Voters heading to the polls on Tuesday may be surprised to look at their ballots and see races of Democrat versus Democrat and Republican versus Republican. It will be the first general election since California instituted the new top two primary system.
Two years ago, California voters approved Proposition 14, which mandates that the top two vote-getters in a primary – regardless of party affiliation – face off in the general election. The new rules apply to Congressional and state legislative races. Gone are the days when a candidate only had to beat members of his own party in the primary to advance.
“I think at the end of the day this was a continuation of California’s long tradition of fighting political parties,” said Raphe Sonenshein, executive director of the Pat Brown Institute for Public Affairs at Cal State LA.
“For those who really advocated for this," Sonenshein adds, "the idea was to break the monopoly that party voters have in primaries in selecting candidates and my guess is, they were probably hoping to put in candidates who wouldn’t always follow the party line.”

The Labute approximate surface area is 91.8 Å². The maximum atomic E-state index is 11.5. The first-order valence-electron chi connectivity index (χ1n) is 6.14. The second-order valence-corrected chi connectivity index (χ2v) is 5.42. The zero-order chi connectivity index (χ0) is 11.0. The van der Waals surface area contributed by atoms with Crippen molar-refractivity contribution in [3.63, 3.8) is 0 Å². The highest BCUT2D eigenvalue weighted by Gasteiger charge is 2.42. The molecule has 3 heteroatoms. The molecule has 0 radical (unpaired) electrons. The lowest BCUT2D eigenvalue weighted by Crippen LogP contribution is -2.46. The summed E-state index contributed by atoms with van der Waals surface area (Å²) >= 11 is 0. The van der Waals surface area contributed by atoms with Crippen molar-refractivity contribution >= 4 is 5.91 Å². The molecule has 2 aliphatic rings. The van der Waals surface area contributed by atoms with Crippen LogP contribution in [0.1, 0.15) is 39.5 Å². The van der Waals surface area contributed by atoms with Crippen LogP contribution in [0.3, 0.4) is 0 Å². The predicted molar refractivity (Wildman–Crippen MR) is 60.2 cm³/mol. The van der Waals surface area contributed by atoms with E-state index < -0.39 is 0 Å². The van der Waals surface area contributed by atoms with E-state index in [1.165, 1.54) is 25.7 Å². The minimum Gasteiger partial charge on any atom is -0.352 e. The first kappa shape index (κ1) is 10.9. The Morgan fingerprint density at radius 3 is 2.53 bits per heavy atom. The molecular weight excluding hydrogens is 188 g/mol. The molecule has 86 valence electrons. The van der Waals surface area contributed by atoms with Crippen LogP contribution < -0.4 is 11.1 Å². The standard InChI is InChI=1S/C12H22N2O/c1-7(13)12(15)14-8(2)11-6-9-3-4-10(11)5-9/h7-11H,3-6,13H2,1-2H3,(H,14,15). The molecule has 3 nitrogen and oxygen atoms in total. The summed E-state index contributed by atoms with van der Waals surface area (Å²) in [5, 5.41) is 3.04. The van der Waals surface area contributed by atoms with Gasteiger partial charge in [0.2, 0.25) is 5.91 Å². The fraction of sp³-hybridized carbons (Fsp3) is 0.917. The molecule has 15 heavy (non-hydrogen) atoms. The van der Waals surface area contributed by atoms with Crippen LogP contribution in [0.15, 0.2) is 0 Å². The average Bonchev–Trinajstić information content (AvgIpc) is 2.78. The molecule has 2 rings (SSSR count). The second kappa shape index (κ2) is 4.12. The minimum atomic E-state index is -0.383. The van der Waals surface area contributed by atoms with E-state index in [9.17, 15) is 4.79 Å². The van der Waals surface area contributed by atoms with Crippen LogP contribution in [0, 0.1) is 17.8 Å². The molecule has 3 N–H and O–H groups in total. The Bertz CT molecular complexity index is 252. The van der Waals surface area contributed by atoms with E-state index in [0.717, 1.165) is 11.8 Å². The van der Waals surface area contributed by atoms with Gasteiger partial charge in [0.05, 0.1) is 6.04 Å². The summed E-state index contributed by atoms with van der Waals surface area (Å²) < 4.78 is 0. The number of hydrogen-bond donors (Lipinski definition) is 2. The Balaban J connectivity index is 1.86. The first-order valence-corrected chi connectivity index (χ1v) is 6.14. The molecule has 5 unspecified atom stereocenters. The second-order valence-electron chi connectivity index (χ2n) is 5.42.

Then-Gov. Arnold Schwarzenegger supported Proposition 14 in 2010, believing it would bring more moderate candidates into the mix and end political gridlock in Sacramento.
The ballot this election season includes 21 Assembly and State races with same-party candidates.
On the Congressional side, there are eight intra-party contests. Those include incumbent Republican Rep. Gary Miller running against fellow GOP-er Bob Dutton in San Bernardino, Democratic incumbents Janice Hahn and Laura Richardson in the South Bay, and incumbent Joe Baca and challenger Gloria Negrete McLeod in Ontario.
The top-two system also means third party candidates are effectively shut out at the state level. The ballot does not include any Green Party candidates below the presidential ticket. There are three members of the Peace and Freedom Party running for the state Legislature. Four Congressional races and one Assembly race include candidates without a party preference.
The Green Party’s Michael Feinstein believes the new system will distort how popular a candidate may be.
“They used to say how Saddam Hussein used to win 99 percent in the elections and we all knew what a joke that was," Feinstein said. "Well, what the top two does is produce a false majority."
The Green Party, along with the Libertarian and Peace and Freedom parties, sued over Prop 14, arguing that it’s unconstitutional. So far, the lawsuit has not been successful.
“We’d rather see a political system where every voter has a chance to cast a vote that will lead to electing somebody who really represents their views," Feinstein said, "and if that means having several different parties in government, we think that’s better,”